LM: Well, I guess you’re not even supposed to use the word crazy when you’re talking about mental illness! Mental illness is just illness and I don’t necessarily think that it means that you’re completely out of touch with any truths, or what you say is nonsense, and in fact the history of the mentally ill is such that in some cultures they’re thought of as possessing the truth and speaking from the gods. I don’t believe that. He’s a troubled boy but these are troubled adults too and he knows that Pete is going away because Pete has already been absent. But the mother has dragged him there on the boy’s birthday and so Pete gets a lecture from the boy.

DM: A very poetic lecture. Is poetry something that you read a lot or have ever written?

LM:I used to. I wrote very terrible poetry and I used to read very good poetry.  I read it only sporadically now but I do read some.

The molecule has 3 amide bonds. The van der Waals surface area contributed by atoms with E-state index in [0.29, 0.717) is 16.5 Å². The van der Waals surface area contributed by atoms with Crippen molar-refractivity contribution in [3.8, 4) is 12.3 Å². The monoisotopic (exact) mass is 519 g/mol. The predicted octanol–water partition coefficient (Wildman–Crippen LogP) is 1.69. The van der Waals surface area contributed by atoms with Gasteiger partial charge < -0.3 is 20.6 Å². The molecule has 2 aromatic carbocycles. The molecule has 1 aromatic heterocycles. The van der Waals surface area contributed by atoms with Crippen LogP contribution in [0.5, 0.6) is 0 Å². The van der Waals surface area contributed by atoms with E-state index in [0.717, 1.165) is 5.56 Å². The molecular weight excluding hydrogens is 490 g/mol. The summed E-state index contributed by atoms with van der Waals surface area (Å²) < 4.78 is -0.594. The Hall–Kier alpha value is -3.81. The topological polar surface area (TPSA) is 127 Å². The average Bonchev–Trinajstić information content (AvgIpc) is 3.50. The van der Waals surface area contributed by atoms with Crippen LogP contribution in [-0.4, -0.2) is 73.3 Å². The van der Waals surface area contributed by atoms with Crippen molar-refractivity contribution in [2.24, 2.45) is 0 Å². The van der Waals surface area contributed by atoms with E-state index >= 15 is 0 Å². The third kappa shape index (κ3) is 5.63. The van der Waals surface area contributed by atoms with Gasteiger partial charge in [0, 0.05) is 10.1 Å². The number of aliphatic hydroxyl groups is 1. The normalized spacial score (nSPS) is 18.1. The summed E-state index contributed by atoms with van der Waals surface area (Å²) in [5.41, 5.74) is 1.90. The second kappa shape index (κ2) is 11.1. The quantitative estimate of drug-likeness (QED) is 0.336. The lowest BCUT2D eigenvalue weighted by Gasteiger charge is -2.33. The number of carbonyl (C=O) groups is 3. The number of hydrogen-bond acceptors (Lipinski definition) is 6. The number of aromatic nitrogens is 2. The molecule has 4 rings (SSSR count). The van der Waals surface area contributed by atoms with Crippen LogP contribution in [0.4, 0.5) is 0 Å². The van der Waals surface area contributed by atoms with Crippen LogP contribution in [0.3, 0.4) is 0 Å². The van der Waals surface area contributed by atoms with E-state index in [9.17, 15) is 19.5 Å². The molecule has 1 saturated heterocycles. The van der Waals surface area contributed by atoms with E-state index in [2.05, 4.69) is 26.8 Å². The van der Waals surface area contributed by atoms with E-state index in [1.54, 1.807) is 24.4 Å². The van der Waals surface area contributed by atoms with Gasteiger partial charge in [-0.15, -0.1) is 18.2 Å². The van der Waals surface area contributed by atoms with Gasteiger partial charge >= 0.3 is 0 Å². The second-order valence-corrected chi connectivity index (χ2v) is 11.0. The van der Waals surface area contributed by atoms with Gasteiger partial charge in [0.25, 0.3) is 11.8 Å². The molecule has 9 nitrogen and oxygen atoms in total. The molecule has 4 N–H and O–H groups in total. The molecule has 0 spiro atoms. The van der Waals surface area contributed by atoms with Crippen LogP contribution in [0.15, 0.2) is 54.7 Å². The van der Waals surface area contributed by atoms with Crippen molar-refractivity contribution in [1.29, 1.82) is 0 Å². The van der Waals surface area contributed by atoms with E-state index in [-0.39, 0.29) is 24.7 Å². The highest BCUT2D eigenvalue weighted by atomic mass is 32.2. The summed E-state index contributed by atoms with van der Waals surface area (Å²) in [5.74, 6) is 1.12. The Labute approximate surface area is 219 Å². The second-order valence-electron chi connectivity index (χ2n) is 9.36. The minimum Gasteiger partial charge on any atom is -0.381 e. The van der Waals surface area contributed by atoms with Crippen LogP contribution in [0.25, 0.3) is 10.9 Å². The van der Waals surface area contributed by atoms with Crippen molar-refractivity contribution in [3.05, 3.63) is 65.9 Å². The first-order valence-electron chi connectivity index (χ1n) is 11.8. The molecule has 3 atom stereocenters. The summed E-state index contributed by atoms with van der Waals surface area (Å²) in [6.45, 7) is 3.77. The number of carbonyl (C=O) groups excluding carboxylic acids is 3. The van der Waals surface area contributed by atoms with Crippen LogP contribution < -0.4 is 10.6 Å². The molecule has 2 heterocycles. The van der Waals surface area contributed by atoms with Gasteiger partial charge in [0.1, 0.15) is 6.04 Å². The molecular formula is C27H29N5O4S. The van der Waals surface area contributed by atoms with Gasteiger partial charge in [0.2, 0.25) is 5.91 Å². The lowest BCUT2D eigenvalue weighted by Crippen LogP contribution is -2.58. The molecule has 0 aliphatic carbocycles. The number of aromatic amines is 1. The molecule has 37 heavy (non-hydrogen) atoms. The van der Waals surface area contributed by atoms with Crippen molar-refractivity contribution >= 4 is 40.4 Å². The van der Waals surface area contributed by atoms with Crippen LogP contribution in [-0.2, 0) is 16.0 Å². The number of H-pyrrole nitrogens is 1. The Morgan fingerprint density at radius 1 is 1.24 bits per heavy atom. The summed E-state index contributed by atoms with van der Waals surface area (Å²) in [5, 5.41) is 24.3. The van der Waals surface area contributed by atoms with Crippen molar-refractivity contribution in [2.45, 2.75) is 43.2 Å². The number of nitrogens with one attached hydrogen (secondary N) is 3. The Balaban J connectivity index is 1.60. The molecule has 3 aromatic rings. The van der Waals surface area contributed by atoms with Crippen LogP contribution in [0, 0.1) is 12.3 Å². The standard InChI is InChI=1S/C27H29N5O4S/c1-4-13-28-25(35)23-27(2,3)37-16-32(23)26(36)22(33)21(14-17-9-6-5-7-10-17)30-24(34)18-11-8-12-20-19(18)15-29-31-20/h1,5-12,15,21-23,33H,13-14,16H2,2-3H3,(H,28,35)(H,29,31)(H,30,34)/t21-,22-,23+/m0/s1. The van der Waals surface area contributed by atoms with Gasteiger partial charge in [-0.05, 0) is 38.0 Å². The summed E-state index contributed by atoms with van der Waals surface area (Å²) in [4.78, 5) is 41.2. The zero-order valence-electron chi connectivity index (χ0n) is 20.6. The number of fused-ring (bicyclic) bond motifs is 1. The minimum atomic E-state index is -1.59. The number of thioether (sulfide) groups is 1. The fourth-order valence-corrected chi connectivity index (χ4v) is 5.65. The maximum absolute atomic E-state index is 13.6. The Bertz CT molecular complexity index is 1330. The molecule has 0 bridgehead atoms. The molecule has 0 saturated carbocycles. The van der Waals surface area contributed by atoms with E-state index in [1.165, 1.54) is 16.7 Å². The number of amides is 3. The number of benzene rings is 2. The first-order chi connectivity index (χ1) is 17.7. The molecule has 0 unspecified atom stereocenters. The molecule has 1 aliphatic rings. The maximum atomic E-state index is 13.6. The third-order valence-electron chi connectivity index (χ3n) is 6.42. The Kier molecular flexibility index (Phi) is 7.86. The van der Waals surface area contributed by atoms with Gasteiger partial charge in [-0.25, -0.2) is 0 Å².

DM: The other form of storytelling I’ve heard you talk about is television, and some examples of longform television drama that can tell a story in a very novelistic way. What are the things that writing can do that television can’t?

LM: Well, writing is not a collaborative thing. It is one person designing and telling stories and that will always be interesting in its own way.  That’s something television can’t do. The collaborations on cable for particular narratives are often incredibly interesting but its not a writer’s form. It’s not one solitude meeting up against another solitude. The author is behind a story, but is creating a story that then is just for the reader. The story is almost a kind of mask for the author and then the reader encounters the author through that story.  But in television there’s thirty creators and the writer may be the least of it.  So that’s what fiction writing continues to do. It’s one person writing and that has its strengths. You don’t have this great cast of actors to use and you don’t get to have their facial expressions with all their subtlety and amusement. Facial expressions are really what make these actors so valuable and interesting.  So you don’t have that, but also you don’t have any time limits. You don’t have some director saying “no no no we’re doing it this way” or story editor saying “no, we’re cutting out the part about the tree.” It’s all yours. You get to design it all. It’s one human mind, one human imagination, it’s not a committee.  That’s the way literature will continue to be important.